Yet it’s far from certain that the famously tight-lipped former FBI director will offer anything close to a dramatic performance. There’s a real risk that tomorrow’s hearings could lead to an unsatisfying conclusion for Democrats, who are, for the second time this year, in the position of having placed all their metaphorical eggs in Mueller’s basket.
Pro-impeachment Democrats, after all, were disappointed in April, when the former special counsel opted not to charge the president with a crime, after they’d spent two years hyping the Mueller report and its potentially incriminating conclusions. Making matters worse for the party, Attorney General William Barr publicly offered his own spin on the findings before Mueller ever addressed the public, giving the president room to claim a complete and total vindication that the report itself doesn’t support.
Since then, Democratic lawmakers have continued their committee investigations into the president’s alleged obstruction of justice, and support for impeachment on the Hill and on the campaign trail has slowly continued to build, though House Speaker Nancy Pelosi, among others, remains in opposition. Pro-impeachment Democrats see tomorrow as a chance to counter arguments that the narrative around Mueller’s findings is already baked in, and that a sufficient amount of public support for impeachment can’t be won. Many of those Democrats are on the committees before which Mueller will appear: 15 out of 24 Democrats on Judiciary and seven out of 13 on Intelligence have publicly called for an impeachment inquiry to begin.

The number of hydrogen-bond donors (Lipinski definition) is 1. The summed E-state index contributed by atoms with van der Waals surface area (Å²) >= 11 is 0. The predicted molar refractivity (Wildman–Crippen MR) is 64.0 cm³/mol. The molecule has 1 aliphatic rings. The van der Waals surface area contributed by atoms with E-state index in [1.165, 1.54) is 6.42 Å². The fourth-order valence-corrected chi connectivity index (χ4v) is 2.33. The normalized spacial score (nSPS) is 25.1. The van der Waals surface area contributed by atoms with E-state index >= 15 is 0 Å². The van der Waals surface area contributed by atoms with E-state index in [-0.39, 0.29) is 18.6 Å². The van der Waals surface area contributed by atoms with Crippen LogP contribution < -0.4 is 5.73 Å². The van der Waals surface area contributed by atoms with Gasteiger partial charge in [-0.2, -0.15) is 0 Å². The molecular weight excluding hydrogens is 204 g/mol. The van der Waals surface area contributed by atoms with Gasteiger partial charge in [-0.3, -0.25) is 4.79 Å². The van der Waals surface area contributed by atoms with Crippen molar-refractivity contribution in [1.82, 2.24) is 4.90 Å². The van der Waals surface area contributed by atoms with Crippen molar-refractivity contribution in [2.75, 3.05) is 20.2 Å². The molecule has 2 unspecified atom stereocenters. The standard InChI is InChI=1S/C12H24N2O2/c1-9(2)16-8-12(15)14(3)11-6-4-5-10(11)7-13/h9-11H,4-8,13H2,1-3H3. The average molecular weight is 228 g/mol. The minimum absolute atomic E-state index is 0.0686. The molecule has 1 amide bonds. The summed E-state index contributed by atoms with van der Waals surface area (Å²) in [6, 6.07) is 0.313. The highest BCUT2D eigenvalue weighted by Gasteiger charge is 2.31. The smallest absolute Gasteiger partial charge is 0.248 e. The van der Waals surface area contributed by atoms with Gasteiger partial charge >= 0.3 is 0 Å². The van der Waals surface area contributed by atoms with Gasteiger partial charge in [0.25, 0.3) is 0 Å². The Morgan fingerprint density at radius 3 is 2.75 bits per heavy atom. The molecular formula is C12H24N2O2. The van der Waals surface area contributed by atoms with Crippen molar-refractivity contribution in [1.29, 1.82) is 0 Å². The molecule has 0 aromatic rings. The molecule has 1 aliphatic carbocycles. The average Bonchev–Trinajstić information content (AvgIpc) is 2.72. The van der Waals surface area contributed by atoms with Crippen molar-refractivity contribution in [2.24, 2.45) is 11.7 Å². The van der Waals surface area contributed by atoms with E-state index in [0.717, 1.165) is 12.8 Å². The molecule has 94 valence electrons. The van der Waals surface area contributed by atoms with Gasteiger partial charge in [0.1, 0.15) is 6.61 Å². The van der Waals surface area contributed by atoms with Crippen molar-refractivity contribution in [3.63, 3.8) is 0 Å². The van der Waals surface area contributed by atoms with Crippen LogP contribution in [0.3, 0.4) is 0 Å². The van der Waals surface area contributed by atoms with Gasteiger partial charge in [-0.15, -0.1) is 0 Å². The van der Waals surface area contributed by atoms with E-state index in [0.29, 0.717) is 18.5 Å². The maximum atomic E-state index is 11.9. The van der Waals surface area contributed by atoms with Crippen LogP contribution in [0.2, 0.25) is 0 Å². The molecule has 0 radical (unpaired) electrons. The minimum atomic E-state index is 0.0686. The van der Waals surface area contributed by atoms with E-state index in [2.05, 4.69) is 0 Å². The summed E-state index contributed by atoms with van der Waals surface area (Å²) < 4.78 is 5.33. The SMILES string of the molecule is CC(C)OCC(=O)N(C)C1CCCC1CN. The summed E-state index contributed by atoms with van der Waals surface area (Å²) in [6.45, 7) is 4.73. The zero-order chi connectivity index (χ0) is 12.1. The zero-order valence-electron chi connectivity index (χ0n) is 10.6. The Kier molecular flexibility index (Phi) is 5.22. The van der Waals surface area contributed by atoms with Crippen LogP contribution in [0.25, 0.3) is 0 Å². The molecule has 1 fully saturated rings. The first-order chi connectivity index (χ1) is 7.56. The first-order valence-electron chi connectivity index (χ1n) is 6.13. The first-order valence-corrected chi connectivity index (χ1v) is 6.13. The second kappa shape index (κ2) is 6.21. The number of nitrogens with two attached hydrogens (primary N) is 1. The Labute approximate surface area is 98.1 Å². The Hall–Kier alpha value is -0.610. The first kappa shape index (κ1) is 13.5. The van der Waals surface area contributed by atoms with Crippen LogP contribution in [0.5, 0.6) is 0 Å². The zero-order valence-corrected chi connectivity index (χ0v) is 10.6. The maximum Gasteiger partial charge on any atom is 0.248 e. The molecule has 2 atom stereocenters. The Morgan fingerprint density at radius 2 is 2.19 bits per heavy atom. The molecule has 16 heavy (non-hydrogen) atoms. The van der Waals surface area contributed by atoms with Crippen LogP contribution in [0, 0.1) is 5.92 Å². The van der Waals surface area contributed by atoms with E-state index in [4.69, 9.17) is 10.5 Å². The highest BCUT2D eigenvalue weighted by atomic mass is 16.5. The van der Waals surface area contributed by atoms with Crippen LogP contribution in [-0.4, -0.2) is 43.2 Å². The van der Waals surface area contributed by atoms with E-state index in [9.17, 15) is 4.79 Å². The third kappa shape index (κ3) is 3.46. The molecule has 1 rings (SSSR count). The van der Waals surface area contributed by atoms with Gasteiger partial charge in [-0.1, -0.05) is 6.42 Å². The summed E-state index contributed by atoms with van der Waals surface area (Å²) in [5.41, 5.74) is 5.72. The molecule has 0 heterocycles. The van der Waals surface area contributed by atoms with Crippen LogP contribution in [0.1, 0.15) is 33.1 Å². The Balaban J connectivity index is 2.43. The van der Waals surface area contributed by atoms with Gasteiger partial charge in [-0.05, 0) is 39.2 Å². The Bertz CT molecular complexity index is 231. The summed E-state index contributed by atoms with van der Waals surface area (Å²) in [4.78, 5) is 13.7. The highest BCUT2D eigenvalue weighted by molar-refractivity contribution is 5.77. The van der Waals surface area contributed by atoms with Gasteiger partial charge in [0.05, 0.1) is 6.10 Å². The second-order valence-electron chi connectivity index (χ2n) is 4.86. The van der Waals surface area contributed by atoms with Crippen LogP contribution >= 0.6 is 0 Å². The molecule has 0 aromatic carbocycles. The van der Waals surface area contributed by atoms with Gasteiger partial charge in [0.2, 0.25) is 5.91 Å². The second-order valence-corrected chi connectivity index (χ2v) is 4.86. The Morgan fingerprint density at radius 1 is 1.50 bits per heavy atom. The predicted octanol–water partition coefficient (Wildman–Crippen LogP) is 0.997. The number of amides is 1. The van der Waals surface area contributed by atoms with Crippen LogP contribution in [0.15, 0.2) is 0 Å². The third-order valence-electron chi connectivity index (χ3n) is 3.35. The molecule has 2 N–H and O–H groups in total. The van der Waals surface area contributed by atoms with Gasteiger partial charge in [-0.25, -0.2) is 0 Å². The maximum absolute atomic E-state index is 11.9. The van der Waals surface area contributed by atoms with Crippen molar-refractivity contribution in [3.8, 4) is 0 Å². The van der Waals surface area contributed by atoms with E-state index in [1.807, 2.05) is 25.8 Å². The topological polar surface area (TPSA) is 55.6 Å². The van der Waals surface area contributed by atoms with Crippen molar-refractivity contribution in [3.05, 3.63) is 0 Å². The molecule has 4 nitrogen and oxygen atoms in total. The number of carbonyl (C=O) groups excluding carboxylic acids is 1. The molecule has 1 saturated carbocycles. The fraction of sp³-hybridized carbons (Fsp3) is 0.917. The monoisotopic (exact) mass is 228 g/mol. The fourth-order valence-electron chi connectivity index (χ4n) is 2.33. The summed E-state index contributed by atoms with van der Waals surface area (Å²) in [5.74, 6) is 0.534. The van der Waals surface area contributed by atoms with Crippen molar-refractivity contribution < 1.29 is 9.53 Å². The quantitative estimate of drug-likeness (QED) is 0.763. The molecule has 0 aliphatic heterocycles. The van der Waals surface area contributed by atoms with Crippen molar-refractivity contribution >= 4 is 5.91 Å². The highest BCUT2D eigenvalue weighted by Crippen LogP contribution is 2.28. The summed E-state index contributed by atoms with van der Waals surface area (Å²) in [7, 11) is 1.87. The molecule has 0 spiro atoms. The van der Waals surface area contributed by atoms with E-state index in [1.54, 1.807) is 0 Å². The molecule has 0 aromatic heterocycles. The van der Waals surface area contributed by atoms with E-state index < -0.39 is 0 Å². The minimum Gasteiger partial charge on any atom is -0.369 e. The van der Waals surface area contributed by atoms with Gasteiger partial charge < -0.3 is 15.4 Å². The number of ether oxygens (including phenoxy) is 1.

The public learned the facts “over a two-year period in dribs and drabs,” Representative Adam Schiff, the Intelligence Committee chairman, told my colleague Todd Purdum in a recent interview. Had that information “come out all at once in a report by a special counsel, I think the president would have been quickly forced from office.”
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Committee members are hoping that, through their questioning, they can prod Mueller to create digestible sound bites or shareable social-media moments for the folks watching at home. “The American public is very busy, and a 448-page, dense report is likely not something that every person is going to have the chance to read,” Dean told me. “It is our job to bring it to life for them.” And there is power in visuals, too: “A lot more people watched The Godfather the movie than read the book,” Representative Raja Krishnamoorthi of Illinois, a member of the Intelligence Committee, told me.
Krishnamoorthi is part of the other audience for Mueller’s testimony: the Democrats on Capitol Hill who have not yet called for impeachment. He told me he’s fully prepared to change his stance after tomorrow. “I’m keeping my mind wide open to what he has to say, because it’s that important,” Krishnamoorthi said. Representative Ro Khanna of California, who also hasn’t called for impeachment and isn’t on either committee, told me he wants his colleagues to ask two key questions so that he can better understand Mueller’s decision making. Democrats “need to ask Mueller in multiple ways whether he would have indicted the president if it weren’t for the president’s office,” he said, “or whether he anticipates that the evidence is sufficient that the president may face criminal proceedings [after] his time in office.” Either of those admissions “would be explosive” for him and for other persuadable viewers, Khanna said.